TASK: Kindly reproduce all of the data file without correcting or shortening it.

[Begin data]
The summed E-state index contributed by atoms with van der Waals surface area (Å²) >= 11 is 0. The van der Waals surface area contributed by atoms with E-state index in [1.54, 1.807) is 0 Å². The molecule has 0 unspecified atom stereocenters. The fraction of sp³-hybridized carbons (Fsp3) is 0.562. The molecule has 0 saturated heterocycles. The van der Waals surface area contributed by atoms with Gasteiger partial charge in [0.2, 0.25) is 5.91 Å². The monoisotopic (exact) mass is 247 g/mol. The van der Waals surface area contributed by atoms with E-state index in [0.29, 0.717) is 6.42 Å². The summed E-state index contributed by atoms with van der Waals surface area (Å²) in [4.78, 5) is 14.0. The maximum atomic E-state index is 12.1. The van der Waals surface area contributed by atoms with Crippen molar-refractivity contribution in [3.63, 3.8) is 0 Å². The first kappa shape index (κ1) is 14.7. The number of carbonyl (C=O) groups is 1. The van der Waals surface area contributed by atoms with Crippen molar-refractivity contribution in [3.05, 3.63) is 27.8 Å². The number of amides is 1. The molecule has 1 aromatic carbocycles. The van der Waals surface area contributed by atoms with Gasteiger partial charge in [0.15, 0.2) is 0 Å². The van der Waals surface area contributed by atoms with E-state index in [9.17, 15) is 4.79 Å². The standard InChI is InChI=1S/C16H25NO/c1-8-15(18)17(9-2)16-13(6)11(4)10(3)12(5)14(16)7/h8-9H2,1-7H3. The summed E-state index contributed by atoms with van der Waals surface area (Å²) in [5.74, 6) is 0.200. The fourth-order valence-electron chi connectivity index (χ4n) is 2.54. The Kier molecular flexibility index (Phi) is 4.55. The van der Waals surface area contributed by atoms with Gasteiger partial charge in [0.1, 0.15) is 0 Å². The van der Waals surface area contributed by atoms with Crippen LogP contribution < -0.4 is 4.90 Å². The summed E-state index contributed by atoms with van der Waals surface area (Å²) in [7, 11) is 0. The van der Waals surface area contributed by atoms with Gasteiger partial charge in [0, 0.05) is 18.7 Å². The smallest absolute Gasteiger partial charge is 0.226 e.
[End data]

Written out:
The summed E-state index contributed by atoms with van der Waals surface area (Å²) >= 11 is 0. The van der Waals surface area contributed by atoms with E-state index in [1.54, 1.807) is 0 Å². The molecule has 0 unspecified atom stereocenters. The fraction of sp³-hybridized carbons (Fsp3) is 0.562. The molecule has 0 saturated heterocycles. The van der Waals surface area contributed by atoms with Gasteiger partial charge in [0.2, 0.25) is 5.91 Å². The monoisotopic (exact) mass is 247 g/mol. The van der Waals surface area contributed by atoms with E-state index in [0.29, 0.717) is 6.42 Å². The summed E-state index contributed by atoms with van der Waals surface area (Å²) in [4.78, 5) is 14.0. The maximum atomic E-state index is 12.1. The van der Waals surface area contributed by atoms with Crippen molar-refractivity contribution in [3.63, 3.8) is 0 Å². The first kappa shape index (κ1) is 14.7. The number of carbonyl (C=O) groups is 1. The van der Waals surface area contributed by atoms with Crippen molar-refractivity contribution in [3.05, 3.63) is 27.8 Å². The number of amides is 1. The molecule has 1 aromatic carbocycles. The van der Waals surface area contributed by atoms with Gasteiger partial charge in [0.15, 0.2) is 0 Å². The van der Waals surface area contributed by atoms with E-state index in [9.17, 15) is 4.79 Å². The standard InChI is InChI=1S/C16H25NO/c1-8-15(18)17(9-2)16-13(6)11(4)10(3)12(5)14(16)7/h8-9H2,1-7H3. The summed E-state index contributed by atoms with van der Waals surface area (Å²) in [5.74, 6) is 0.200. The fourth-order valence-electron chi connectivity index (χ4n) is 2.54. The Kier molecular flexibility index (Phi) is 4.55. The van der Waals surface area contributed by atoms with Gasteiger partial charge in [0.1, 0.15) is 0 Å². The van der Waals surface area contributed by atoms with Crippen LogP contribution < -0.4 is 4.90 Å². The summed E-state index contributed by atoms with van der Waals surface area (Å²) in [7, 11) is 0. The van der Waals surface area contributed by atoms with Gasteiger partial charge in [0, 0.05) is 18.7 Å². The smallest absolute Gasteiger partial charge is 0.226 e.